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Study discovers how big an impact Latino siblings have on one another

LatinaLista — Latino families are known to be large. A Pew report found that:

Fully 20% of Hispanic moms have four or more children, as do 18% of black moms. In comparison, just 11% of white mothers have four or more children, as do 10% of Asian mothers.

In such a full house, there’s little opportunity for kids to be bored or lonely. However, new research finds that sibling relationships impact children more than anyone thought.

Dr. Sarah Killoren, an assistant professor of human development and family science at the University of Missouri, studied pairs of U.S. Mexican-origin siblings, ages 12-15. She and her team followed the siblings over 5-8 years and documented how they interacted with one another. 

She discovered that how siblings acted as they got older were rooted in how they treated and were treated by their siblings.

“Individuals learn how to interact with others based on the relationships they have with their siblings,” Killoren said. “Siblings who are hostile and negative with one another will use that interaction style with their peers. Most peers won’t respond well to hostility and negativity so these youth may be more likely to hang out with a deviant peer group and, in turn, engage in risky behaviors.”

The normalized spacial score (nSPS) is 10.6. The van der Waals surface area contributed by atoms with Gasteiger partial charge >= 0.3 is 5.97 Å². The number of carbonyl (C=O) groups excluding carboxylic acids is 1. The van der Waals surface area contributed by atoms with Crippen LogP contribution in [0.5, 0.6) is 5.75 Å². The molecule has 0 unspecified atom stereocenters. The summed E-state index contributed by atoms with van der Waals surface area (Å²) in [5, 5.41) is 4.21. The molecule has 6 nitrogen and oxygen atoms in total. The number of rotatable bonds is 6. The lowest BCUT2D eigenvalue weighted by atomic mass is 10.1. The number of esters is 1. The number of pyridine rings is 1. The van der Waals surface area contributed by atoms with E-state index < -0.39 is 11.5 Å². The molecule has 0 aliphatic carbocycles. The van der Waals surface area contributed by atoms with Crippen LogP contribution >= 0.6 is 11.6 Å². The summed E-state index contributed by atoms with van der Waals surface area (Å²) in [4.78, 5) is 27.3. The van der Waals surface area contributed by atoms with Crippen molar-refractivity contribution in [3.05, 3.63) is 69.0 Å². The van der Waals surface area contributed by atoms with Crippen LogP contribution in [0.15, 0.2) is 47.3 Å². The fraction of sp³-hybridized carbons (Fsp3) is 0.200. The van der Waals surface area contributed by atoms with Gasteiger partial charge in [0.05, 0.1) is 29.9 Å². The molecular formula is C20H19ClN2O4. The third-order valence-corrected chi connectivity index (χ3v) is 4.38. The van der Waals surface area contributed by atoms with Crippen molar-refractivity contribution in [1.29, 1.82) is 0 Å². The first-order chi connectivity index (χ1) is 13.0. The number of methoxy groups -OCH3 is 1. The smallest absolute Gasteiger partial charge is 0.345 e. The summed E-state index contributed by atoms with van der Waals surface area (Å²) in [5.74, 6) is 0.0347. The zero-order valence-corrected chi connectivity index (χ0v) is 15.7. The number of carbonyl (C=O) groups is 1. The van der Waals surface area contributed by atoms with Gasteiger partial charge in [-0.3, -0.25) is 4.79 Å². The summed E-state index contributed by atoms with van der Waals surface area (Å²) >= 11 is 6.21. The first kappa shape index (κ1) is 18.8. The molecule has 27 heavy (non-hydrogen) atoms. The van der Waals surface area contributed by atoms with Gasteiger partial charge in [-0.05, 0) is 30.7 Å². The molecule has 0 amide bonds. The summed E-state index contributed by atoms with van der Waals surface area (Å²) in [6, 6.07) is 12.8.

Latino youth are the perfect study subjects since, according to Killoren, “research shows Mexican-origin siblings spend more time with their brothers and sisters than with their parents and their peers during adolescence.”

Killoren looked for three kinds of sibling relationships: positive, negative and affect-intense. She discovered:

Older siblings who had positive relationships with their younger siblings had the fewest depressive symptoms and engaged in the lowest levels of risky behaviors. Overall, siblings with positive relationships engaged in less risky behaviors, whereas siblings with negative relationships engaged in more risky behaviors. Younger siblings who had a negative relationship with an older, opposite-sex sibling had increased sexual risk behaviors.

Killoren suggested one way to combat negative outcomes was for parents to encourage their children to be positive role models for one another, spend time with each other and to take care of one another. 

“The longest-lasting relationships individuals can have are with their siblings,” Killoren said. “It’s important to develop and maintain close relationships in adolescence because they are important throughout the lifespan, especially after siblings lose parents and spouses.”


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